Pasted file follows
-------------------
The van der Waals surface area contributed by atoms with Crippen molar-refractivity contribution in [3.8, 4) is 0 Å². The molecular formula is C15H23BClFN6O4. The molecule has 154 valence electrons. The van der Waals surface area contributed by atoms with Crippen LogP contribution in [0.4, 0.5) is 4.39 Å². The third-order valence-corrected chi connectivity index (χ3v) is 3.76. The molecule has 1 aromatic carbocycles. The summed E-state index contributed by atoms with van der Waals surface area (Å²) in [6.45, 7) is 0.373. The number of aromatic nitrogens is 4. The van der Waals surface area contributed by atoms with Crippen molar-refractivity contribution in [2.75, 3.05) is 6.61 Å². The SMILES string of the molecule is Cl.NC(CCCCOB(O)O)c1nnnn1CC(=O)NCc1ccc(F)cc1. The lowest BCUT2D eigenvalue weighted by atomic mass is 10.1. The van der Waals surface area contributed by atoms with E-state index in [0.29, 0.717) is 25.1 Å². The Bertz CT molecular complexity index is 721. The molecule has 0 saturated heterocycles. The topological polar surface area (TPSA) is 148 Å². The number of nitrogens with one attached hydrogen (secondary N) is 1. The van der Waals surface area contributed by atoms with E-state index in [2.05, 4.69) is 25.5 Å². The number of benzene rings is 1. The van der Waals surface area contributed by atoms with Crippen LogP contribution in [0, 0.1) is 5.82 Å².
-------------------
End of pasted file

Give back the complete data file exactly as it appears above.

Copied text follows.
The van der Waals surface area contributed by atoms with Crippen molar-refractivity contribution in [3.8, 4) is 0 Å². The molecular formula is C15H23BClFN6O4. The molecule has 154 valence electrons. The van der Waals surface area contributed by atoms with Crippen LogP contribution in [0.4, 0.5) is 4.39 Å². The third-order valence-corrected chi connectivity index (χ3v) is 3.76. The molecule has 1 aromatic carbocycles. The summed E-state index contributed by atoms with van der Waals surface area (Å²) in [6.45, 7) is 0.373. The number of aromatic nitrogens is 4. The van der Waals surface area contributed by atoms with Crippen molar-refractivity contribution in [2.75, 3.05) is 6.61 Å². The SMILES string of the molecule is Cl.NC(CCCCOB(O)O)c1nnnn1CC(=O)NCc1ccc(F)cc1. The lowest BCUT2D eigenvalue weighted by atomic mass is 10.1. The van der Waals surface area contributed by atoms with E-state index in [0.29, 0.717) is 25.1 Å². The Bertz CT molecular complexity index is 721. The molecule has 0 saturated heterocycles. The topological polar surface area (TPSA) is 148 Å². The number of nitrogens with one attached hydrogen (secondary N) is 1. The van der Waals surface area contributed by atoms with E-state index in [2.05, 4.69) is 25.5 Å². The number of benzene rings is 1. The van der Waals surface area contributed by atoms with Crippen LogP contribution in [0, 0.1) is 5.82 Å².